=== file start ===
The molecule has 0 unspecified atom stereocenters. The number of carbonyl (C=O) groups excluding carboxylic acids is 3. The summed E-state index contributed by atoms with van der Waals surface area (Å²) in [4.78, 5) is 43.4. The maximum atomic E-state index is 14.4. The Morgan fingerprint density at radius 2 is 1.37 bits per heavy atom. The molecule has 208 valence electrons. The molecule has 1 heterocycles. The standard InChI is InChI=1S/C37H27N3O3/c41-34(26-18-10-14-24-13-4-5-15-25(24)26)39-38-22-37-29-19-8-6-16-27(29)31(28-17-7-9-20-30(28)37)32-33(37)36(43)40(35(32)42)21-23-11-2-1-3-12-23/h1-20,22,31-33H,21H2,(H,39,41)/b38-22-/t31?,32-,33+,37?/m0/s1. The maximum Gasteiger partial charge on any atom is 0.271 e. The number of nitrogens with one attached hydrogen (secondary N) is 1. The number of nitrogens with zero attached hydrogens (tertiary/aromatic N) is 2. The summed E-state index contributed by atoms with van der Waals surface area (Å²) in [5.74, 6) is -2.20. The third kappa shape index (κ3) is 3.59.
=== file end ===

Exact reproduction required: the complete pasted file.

The molecule has 0 unspecified atom stereocenters. The number of carbonyl (C=O) groups excluding carboxylic acids is 3. The summed E-state index contributed by atoms with van der Waals surface area (Å²) in [4.78, 5) is 43.4. The maximum atomic E-state index is 14.4. The Morgan fingerprint density at radius 2 is 1.37 bits per heavy atom. The molecule has 208 valence electrons. The molecule has 1 heterocycles. The standard InChI is InChI=1S/C37H27N3O3/c41-34(26-18-10-14-24-13-4-5-15-25(24)26)39-38-22-37-29-19-8-6-16-27(29)31(28-17-7-9-20-30(28)37)32-33(37)36(43)40(35(32)42)21-23-11-2-1-3-12-23/h1-20,22,31-33H,21H2,(H,39,41)/b38-22-/t31?,32-,33+,37?/m0/s1. The maximum Gasteiger partial charge on any atom is 0.271 e. The number of nitrogens with one attached hydrogen (secondary N) is 1. The number of nitrogens with zero attached hydrogens (tertiary/aromatic N) is 2. The summed E-state index contributed by atoms with van der Waals surface area (Å²) in [5.74, 6) is -2.20. The third kappa shape index (κ3) is 3.59.